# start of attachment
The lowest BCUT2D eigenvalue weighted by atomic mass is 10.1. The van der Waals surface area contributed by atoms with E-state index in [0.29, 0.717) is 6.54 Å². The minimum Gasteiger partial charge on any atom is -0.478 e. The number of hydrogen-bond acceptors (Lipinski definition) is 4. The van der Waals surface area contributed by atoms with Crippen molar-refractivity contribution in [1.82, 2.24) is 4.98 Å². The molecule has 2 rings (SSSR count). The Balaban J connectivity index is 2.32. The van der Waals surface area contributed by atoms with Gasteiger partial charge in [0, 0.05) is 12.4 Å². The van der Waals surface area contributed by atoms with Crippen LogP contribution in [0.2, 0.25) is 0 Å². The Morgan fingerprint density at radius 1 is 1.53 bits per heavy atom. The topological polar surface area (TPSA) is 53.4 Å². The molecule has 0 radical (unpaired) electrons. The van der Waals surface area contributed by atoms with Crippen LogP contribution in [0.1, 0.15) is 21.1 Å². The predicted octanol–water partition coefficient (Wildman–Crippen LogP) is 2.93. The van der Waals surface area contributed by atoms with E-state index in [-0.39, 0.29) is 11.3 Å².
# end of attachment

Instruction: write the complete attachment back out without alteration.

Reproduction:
The lowest BCUT2D eigenvalue weighted by atomic mass is 10.1. The van der Waals surface area contributed by atoms with E-state index in [0.29, 0.717) is 6.54 Å². The minimum Gasteiger partial charge on any atom is -0.478 e. The number of hydrogen-bond acceptors (Lipinski definition) is 4. The van der Waals surface area contributed by atoms with Crippen molar-refractivity contribution in [1.82, 2.24) is 4.98 Å². The molecule has 2 rings (SSSR count). The Balaban J connectivity index is 2.32. The van der Waals surface area contributed by atoms with Gasteiger partial charge in [0, 0.05) is 12.4 Å². The van der Waals surface area contributed by atoms with Crippen LogP contribution in [0.2, 0.25) is 0 Å². The Morgan fingerprint density at radius 1 is 1.53 bits per heavy atom. The topological polar surface area (TPSA) is 53.4 Å². The molecule has 0 radical (unpaired) electrons. The van der Waals surface area contributed by atoms with Crippen LogP contribution in [0.1, 0.15) is 21.1 Å². The predicted octanol–water partition coefficient (Wildman–Crippen LogP) is 2.93. The van der Waals surface area contributed by atoms with E-state index in [-0.39, 0.29) is 11.3 Å².